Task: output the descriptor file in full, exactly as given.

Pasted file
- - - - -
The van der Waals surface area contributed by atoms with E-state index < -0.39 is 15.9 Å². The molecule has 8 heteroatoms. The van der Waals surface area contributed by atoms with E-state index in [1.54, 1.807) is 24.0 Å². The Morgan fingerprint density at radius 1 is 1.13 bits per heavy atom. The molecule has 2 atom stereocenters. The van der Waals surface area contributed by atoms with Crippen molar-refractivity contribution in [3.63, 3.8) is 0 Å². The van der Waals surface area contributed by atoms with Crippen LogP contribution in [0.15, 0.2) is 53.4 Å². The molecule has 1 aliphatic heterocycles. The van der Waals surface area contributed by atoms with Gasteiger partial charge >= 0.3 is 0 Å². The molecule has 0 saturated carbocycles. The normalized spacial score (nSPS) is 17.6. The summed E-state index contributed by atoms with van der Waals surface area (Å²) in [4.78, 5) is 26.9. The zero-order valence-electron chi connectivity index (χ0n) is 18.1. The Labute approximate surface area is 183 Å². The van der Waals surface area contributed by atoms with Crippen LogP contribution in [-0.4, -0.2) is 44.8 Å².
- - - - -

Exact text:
The van der Waals surface area contributed by atoms with E-state index < -0.39 is 15.9 Å². The molecule has 8 heteroatoms. The van der Waals surface area contributed by atoms with E-state index in [1.54, 1.807) is 24.0 Å². The Morgan fingerprint density at radius 1 is 1.13 bits per heavy atom. The molecule has 2 atom stereocenters. The van der Waals surface area contributed by atoms with Crippen molar-refractivity contribution in [3.63, 3.8) is 0 Å². The van der Waals surface area contributed by atoms with Crippen LogP contribution in [0.15, 0.2) is 53.4 Å². The molecule has 1 aliphatic heterocycles. The van der Waals surface area contributed by atoms with Gasteiger partial charge >= 0.3 is 0 Å². The molecule has 0 saturated carbocycles. The normalized spacial score (nSPS) is 17.6. The summed E-state index contributed by atoms with van der Waals surface area (Å²) in [4.78, 5) is 26.9. The zero-order valence-electron chi connectivity index (χ0n) is 18.1. The Labute approximate surface area is 183 Å². The van der Waals surface area contributed by atoms with Crippen LogP contribution in [-0.4, -0.2) is 44.8 Å².